The version here is taken from Bauman (2003) in the Annals of Improbable Research; you can also find Bauman joking on Youtube.
Alchian and Allen are not joking, but they make a mistake that gets them into Bauman’s trap. They continue:
When Annie was asked if she would rather have the Snickers over two bags of M&Ms, she replied, “No, I’d still choose the Snickers. But I would have a hard time deciding whether one Snickers was worth three bags of M&Ms. I’d let you choose whether I obtained a Snickers or three bags of M&Ms.”
As we improve the alternative from one to two to three bags of M&Ms, the economic profit (Annie’s net value from choosing Snickers and giving up the M&Ms) gets smaller. If offered three bags of M&Ms, Annie’s economic profit becomes zero. Equivalent, as Bauman said, to being offered nothing.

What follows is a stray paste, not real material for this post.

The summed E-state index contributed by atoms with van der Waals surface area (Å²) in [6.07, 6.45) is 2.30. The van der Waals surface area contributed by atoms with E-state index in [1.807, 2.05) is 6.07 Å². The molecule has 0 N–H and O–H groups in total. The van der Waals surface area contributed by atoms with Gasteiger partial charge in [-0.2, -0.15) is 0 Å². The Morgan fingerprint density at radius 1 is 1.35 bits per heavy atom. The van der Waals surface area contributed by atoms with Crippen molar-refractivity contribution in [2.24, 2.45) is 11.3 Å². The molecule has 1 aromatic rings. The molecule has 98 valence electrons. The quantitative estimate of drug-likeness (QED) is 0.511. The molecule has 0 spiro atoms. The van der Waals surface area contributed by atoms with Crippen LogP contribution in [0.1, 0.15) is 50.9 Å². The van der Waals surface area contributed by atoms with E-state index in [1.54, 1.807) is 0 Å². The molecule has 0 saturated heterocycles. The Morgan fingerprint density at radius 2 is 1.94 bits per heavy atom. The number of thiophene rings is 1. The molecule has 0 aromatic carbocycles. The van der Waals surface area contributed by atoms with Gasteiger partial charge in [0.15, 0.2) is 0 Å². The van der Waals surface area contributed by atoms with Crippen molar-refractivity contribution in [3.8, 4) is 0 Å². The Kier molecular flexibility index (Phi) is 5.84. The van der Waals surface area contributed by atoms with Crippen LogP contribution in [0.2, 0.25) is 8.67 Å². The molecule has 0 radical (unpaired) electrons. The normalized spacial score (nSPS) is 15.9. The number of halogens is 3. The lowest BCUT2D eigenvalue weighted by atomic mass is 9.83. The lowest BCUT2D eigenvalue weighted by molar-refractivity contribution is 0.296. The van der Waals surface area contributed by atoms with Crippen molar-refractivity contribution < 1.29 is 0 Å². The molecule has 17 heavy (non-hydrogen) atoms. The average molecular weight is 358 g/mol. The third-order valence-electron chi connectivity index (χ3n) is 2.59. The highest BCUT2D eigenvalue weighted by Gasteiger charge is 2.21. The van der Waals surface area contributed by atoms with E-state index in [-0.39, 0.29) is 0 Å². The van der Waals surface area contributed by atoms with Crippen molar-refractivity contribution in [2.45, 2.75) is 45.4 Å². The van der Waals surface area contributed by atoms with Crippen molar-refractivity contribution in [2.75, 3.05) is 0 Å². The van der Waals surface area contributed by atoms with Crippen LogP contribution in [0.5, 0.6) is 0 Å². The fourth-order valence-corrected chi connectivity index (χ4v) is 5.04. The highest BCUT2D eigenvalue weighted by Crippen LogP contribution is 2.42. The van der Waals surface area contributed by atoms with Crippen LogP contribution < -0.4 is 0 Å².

This is the problem: Annie’s costs rise as her alternatives improve, reducing the net gain from the choice and seemingly making her worse off. We do not even need to offer Annie three bags of M&Ms. If the store has two identical Snickers bars, the choice between them appears to be as valuable as no choice at all.
We need an explanation of Annie’s choice that makes more sense.
Alchian and Allen helpfully separate (a) the gift of the right to choose from the candy store, from (b) the act of choosing among the alternatives. The value of the right given Annie is equal to the value of her best choice from the candy story, in this case the value of a Snickers bar. This value does not depend on the alternatives, which are irrelevant once Annie spots a Snicker’s bar.